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I love how she turned out. Bonus! My Kromski bobbins fit on her perfectly too ๐Ÿ™‚ Now I just need a little bit more dowel, to fill in the empty spots ๐Ÿ™‚

But She Wanted To Be A Real Girl!

So, in my spinning wheel collecting adventures, I once bought, in total error, a wheel which was made only for display – NOT FOR SPINNING!

(without her flyer – presurgery)
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(her flyer/shaft and bobbin – the whorl is there somewhere too)
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(another pic)
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I know, ridiculous. Like a dresser who’s drawers don’t open, like a fridge without coolent, like a car that won’t drive. It boggles my mind how much fine wood and how much effort has gone into making these almost-wheels. And, they’re everywhere!

So, I did what I could. Nothing. Just looked at poor pathetic pinnochio in the corner, wondering what in the world she was good for. (my daughter seriously suggested the garden) I call her pinnochio because she really, really, REALLY wanted to be a real girl and spin!

So, in the interest of quieting pinnochio and satisfying my own curiousity and need-to-work-with-wood – I thought ‘Why Not?!’ and here are some pictures of what I’ve done and how she looks now….

I call it “The Pinnochio Project” ๐Ÿ™‚

She came with a rough (really rough, not even rectangularly cut – an actual parralellagram) homemade flyer. The arms looked ok (so ok, I suspect they came from a REAL GIRL) and the centre (where it goes through the shaft) was very rough cut. The flyer shaft was seperated (or had never been attached) and had a huge hunk of sauter? or something where the orifice area was attached the straight shaft of the flyer. The shaft itself was threaded from the end past the whorl, up under the bobbin a ways (and not reverse threaded) so I presume they sautered an orifice shaped object onto a normal bolt or something like that, to create this flyer shaft. The orifice itself was very small, shallow and rough. Just a show orifice, not to really use. Ok, just a thought BUT – IF one is making something ‘for display’ then WHY the h*ll would they not make it display worthy?! As she was, Pinnochio was ashamed of being displayed!

(the tiny orifice)
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(the hideous parallelagram shaped thing)
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The bobbin was rough (as can be, not sure yet if that will really work well, ever) and it appeared that the original ‘display’ idea might have been that the bobbin and whorl were not made seperately but as one piece and someone in Pinnochio’s history had cut through them to make a seperate bobbin and whorl. (why, oh why, mysterious repairer, did you not notice the hideous state of the flyer?)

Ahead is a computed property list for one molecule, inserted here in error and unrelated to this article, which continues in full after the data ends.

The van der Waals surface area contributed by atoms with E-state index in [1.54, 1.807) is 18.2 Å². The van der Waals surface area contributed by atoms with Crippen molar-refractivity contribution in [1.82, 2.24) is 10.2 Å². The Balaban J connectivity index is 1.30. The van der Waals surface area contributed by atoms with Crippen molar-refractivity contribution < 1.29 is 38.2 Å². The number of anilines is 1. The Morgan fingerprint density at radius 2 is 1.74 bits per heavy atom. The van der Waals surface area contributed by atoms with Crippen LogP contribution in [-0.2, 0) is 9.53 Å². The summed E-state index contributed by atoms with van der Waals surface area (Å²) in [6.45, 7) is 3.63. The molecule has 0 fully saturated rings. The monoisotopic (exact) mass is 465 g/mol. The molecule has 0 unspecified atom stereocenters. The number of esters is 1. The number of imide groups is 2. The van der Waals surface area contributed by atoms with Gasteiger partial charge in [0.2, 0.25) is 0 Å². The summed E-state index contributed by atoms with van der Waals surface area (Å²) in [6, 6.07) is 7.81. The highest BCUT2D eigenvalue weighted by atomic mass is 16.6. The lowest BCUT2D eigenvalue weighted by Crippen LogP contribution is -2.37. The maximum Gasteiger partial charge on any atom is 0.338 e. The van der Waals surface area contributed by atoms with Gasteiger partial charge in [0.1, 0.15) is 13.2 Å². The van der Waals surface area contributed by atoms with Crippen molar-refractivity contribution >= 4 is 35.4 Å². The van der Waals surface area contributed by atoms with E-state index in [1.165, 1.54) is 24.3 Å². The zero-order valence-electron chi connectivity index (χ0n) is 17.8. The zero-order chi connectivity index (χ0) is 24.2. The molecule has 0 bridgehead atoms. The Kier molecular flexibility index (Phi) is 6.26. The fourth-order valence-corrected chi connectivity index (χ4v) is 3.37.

The wheel itself seems in excellent shape. I hesitate to say it’s well made, considering where it started but to my eyes, it looks good.

(the wheel)
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The table, legs, mother of all – all good. The tensioner? NON EXISTANT. That’s the major idiocy of these wheels, if you ask me. The fact that someone did everything to make a spinning wheel and then bailed on creating a tensioning device. WHY? Something for the stupid files. Pinnochio had a fake medallion thingie to look like a screw tension but nothing that moved or worked.

So – to fix her. I decided to work on the flyer first. I sanded down the parallelagram. I sanded down the hunk of sauter around the orifice join as well. I did most of this with the favorite tool – the wood file. I love files! I also filed off all of the threads on the flyer shaft that I didn’t need and smoothed down the ones under the bobbin without totally removing them. (I didn’t want the flyer shaft to have a ‘small’ spot there). I used a nail file (best sandpaper in the house) to smooth a spot on the flyer arms where the bobbin rubs, to sort of widen the flyer a little at that spot and then used epoxy to attach flyer to shaft, once I had things sitting level and looking as pretty as possible. Pinnochio wants to be pretty….

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The next thing was to figure out the best way to create an easy tensioning device. I decided on a tilt tension system (of course, with my current canadian production wheel obsessionn) using a u-bolt and a carved groove. Really, very simple! I thought about doing a screw tension (which would suit this little wheel better) but decided against the adventure of trying to figure out how to make or where to get screw boxes. I’m a simple girl – I work with simple tools!

I first removed the mother of all – had to take out stupid staples but at least it wasn’t glued or nailed), removed the medallion (with a putty knife I managed to loosen the glue on that piece), cut off the dowel, flush with the table (to keep the table bed kind of solid instead of having a random hole that I would have to fill or plug anyway) and then marked my groove and used my wood carving tools to chisel out a groove for the moa.